• Improved asset utilization
  • Better customer service
  • Streamlined inventory and supply availability
  • Safer and more reliable work environments

5Gs. According to Qualcomm, 5G is foundational to further supply chain innovation. Gaining real-time data is difficult when suppliers lack connectivity. Supply chain visibility becomes spotty without 5G. Third-party logistics is possible through 5G because it elevates mobile networks through multi-Gbps peak rates, ultra-low latency, and massive data capacity. High-level performance, increased efficiency, and new user experiences become available when 5G interconnects people, machines, objects, and devices. 5G further offers the power to:

  • Extract larger amounts of data concerning location, temperature, pressure, and other information that is critical in the end-to-end supply chain
  • Ensure uniformity of information sharing with all stakeholders
  • Resolve issues that time delays would otherwise aggravate
  • Understand precisely where raw materials come from

The Cloud. At any point in the end-to-end supply chain, companies track materials and products, get real-time updates, and inform customers of order status. This is possible because of cloud computing. Cloud-based solutions enhance data storage space, integration, security, and information sharing. Activities and processes are streamlined between multiple devices and an enterprise of software users.

Advanced supply chain management software. Advanced software has disrupted the industry. Logistics companies must incorporate emerging technology into their supply chain systems to stay competitive. Businesses feel compelled to track the latest supply chain innovation because of consumer demands on cost and delivery speed and the increasing popularity of customer rating metrics. As technology advances, supply chain software becomes more complex, allowing companies to avoid mistakes, modify orders, communicate across various media channels, and automate shipping. G2—a tech marketplace where businesses discover, review, and manage industry technology—lists the following software companies and tools as the most popular in the industry:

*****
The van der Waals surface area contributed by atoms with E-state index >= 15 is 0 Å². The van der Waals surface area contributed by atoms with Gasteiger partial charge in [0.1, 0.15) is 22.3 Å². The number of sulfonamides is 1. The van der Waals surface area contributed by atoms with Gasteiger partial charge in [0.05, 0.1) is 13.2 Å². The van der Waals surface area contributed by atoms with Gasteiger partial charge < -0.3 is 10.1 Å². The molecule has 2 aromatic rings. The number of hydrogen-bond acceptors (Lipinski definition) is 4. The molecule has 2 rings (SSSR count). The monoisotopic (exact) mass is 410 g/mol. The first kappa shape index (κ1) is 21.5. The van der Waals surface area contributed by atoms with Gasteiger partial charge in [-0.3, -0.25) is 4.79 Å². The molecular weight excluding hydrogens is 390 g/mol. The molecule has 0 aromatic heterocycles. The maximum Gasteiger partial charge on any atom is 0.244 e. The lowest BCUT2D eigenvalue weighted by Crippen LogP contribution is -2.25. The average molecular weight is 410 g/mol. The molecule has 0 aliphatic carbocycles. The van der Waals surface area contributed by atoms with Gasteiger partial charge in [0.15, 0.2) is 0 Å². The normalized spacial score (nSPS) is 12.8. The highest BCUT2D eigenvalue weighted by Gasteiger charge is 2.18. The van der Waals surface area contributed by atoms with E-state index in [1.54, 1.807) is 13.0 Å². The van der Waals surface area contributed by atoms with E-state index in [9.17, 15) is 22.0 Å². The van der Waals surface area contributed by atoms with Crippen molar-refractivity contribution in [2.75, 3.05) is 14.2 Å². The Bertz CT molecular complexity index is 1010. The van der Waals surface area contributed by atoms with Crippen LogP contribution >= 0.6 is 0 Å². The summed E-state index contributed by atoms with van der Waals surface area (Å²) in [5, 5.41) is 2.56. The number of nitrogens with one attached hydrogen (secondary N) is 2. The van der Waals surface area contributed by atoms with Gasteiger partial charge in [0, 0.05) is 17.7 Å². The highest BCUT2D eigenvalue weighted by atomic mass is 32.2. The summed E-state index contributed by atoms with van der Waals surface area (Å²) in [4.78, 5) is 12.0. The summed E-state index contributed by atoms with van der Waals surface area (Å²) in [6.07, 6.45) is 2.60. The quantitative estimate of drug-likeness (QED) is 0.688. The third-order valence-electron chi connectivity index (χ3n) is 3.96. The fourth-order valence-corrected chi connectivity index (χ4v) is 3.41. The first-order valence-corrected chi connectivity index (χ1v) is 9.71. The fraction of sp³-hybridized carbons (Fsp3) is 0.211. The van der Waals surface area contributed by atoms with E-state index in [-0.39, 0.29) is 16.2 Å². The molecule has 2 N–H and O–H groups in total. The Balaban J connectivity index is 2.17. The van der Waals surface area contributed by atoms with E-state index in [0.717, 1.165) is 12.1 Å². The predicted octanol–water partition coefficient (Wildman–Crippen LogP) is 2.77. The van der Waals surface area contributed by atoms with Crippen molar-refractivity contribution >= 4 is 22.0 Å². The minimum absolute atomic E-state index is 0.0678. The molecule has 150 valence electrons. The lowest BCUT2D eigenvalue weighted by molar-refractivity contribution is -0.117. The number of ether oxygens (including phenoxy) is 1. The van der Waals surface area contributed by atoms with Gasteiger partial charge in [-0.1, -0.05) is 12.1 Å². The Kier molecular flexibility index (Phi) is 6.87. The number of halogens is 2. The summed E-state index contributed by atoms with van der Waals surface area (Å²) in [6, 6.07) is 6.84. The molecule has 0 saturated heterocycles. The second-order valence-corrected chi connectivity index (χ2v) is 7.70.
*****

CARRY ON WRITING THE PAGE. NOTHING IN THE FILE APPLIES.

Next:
Supply Chain Suites SoftwareDemand Planning SoftwareDistribution SoftwareInventory Management Software

Unlocking the Future: Emerging Technologies in Supply Chain Management Set to Transform the Industry

The industry’s future will lean into supply chain innovation and optimization tools that support efficiency and automation.

These are other software trends experts predict will be essential to supply chain management in the coming decades:

  • Autonomous mobile robots (AMR). Supply chain giants like Amazon have discussed using AMRs in the past, but they haven’t been widely adopted across the industry. While warehouse management systems will continue to schedule loading and unloading, AMRs may be used to optimize the picking process.
  • Truck collaboration. Truck manufacturers and shippers preparing for a recession are investing in manufacturing and collaboration software systems. More advanced systems allow trucking companies to strengthen their monitoring of the market, automate processes, and cut costs.
  • Distributed inventory. Current software isn’t providing the analysis needed to keep up with distributed inventory, making it harder for companies to keep up with innovative shipping demands. A tool called distributed inventory flow forecasting (DIFF) predicts the flow of materials, enabling businesses to maximize the order fill rate and maintain reduced inventory.
  • Driverless vehicles and drone delivery: Driverless and drone delivery options provide companies with a solution to various issues. Not only does this minimize cost by lowering the amount of human intervention, but it also improves access to remote and hard-to-reach rural areas. While some have been skeptical of this technology in the past, it may be a solution for the future, particularly in light of the shortage of available human drivers.
  • 3D printing: This game-changing technology can replicate and produce replacement parts for products using metals and plastics. Rather than stocking items in a large warehouse to be shipped worldwide, companies can contract local 3D printing shops to print and deliver products within days. The benefits of inventory and space management also transfer to the consumer level, improving customer satisfaction.
  • Blockchain. The exchange of goods across different countries often affects supply chain transparency. Invoices and shipments can take several months to process, never mind the complexity of greater volume across multiple organizations. Blockchain can potentially transform supply chains by providing more traceability and security. Widely popularized by its cryptocurrency ability, the blockchain can also assist companies by managing contracts and agreements and monitoring financial transactions and products.

Improve your Knowledge of Supply Chain Technology with the Executive MBA for Global Supply Chain at the University of Tennessee

There are many reasons to pursue the Executive MBA for Global Supply Chain at the Haslam College of Business. UT offers an industry-centered curriculum led by expert faculty dedicated to understanding emerging technologies for the future of supply chain management.

Learn more about the Global Supply Chain Institute, EMBA-GSC, and the educational opportunities available for you to advance your career.